Lalla {Spastddhikdra, 9 and 28) gives the same positions for the apsides of the Sun and five planets (see also Pancasiddhdntikd, XVII, 2) .

For the revolutions of the nodes and apsides see Brahmagupta, 1, 19-21, and Suryasiddhdnta, 1, 41-44, and note to I, 44.

8. Divided by 4| the epicycles of the apsides of the Moon, the Sun, Mercury, Venus, Mars, Jupiter, and Saturn (in the first and third quadrants) are 7, 3, 7, 4, 14, 7, 9; the epicycles of the conjunctions of Saturn, Jupiter, Mars, Venus, and Mercury (in the first and third quadrants) are 9, 16, 53, 59, 31;

9. the epicycles of the apsides of the planets Mercury, Venus, Mars, Jupiter, and Saturn in the second and fourth quadrants are 5, 2, 18, 8, 13; the epicycles of the conjunctions of the planets Saturn, Jupiter, Mars, Venus, and Mercury in the second and fourth quadrants are 8, 15, 51, 57, 29. The circumference within which the Earth-wind blows is 3,375 yojanas.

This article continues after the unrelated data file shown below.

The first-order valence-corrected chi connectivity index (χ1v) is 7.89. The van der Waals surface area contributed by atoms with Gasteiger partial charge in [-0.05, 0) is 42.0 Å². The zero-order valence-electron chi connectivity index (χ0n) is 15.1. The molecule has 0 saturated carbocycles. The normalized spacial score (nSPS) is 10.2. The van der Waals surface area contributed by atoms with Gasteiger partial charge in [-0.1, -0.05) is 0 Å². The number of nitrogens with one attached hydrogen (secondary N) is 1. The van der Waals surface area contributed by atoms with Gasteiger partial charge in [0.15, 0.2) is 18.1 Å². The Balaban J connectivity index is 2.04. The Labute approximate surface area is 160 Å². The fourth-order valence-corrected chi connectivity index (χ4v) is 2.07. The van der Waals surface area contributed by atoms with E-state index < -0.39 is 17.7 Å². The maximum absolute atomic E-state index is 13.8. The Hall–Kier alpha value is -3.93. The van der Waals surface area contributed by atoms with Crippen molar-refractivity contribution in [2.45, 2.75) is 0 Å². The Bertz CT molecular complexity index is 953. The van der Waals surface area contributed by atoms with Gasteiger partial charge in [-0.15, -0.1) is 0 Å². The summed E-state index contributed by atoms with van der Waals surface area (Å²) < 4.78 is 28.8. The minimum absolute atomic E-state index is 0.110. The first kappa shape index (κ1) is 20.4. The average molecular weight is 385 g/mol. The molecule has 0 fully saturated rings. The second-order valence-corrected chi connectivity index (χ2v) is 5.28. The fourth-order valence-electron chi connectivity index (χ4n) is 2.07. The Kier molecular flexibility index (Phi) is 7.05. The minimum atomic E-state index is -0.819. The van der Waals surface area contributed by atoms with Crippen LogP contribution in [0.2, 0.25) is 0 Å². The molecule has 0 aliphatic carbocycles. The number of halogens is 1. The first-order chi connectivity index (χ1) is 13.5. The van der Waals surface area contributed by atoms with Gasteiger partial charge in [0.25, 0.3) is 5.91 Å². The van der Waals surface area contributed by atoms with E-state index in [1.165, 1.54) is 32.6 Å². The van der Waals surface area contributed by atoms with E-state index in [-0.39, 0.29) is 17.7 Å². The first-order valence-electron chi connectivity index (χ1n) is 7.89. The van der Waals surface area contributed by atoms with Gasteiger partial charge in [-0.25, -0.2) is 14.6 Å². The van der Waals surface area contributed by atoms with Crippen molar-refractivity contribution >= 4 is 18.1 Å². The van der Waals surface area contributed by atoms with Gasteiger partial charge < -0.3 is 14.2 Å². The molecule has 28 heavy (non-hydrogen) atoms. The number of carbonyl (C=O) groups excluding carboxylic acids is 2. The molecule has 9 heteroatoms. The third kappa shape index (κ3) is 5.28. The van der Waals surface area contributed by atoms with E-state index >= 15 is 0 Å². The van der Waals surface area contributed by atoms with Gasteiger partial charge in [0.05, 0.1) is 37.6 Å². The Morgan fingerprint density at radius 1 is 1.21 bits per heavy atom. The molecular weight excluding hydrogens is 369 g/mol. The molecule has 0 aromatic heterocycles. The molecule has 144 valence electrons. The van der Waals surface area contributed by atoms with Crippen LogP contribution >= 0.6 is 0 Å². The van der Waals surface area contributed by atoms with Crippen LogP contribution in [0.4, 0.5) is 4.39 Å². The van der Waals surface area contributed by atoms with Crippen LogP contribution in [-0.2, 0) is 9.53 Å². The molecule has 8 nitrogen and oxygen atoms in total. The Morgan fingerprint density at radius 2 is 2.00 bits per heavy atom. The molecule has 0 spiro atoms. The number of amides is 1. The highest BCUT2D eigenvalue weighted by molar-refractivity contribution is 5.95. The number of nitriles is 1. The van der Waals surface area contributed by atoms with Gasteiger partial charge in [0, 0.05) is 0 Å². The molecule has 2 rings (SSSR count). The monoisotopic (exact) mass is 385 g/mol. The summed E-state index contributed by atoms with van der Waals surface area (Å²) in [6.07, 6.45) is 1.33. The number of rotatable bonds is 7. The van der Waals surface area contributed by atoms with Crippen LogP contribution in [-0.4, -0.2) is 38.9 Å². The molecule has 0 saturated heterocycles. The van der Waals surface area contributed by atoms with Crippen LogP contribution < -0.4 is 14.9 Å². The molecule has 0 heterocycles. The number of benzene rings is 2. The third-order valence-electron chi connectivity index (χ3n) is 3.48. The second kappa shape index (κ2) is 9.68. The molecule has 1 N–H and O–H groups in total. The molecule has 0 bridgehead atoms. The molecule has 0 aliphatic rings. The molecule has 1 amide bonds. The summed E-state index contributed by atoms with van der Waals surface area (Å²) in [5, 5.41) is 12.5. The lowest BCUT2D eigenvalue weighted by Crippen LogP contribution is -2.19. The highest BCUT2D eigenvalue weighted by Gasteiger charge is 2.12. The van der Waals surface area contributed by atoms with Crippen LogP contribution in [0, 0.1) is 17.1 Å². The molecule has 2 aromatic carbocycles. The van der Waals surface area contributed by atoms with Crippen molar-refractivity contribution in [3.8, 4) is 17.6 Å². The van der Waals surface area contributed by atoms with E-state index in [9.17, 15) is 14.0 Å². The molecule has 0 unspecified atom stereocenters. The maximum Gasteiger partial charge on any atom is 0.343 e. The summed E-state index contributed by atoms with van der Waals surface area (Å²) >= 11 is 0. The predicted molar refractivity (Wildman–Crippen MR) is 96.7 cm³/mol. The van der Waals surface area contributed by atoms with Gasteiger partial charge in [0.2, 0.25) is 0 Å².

The criticism of these stanzas made by Brahma-' gupta (II, 33 and XI, 18-21) is, as pointed out by

1 Op. cit., Ill, 154.


Sudhakara, not justifiable. For the dimensions of Brahmagupta's epicycles see II, 34-39).

Lalla (Spastadhikdra, 28) agrees closely with stanza 8 and (Grahabhramana, 2) gives the same figure for the Earth-wind. Compare also Suryasiddhdnta, II, 34-37 and note, and Pancasiddhdntikd, XVII, 1, 3.

10. The (twenty-four) sines reckoned in minutes of arc are 225, 224, 222, 219, 215, 210, 205, 199, 191, 183, 174, 164, 154, 143, 131, 119, 106, 93, 79, 65, 51, 37, 22, 7.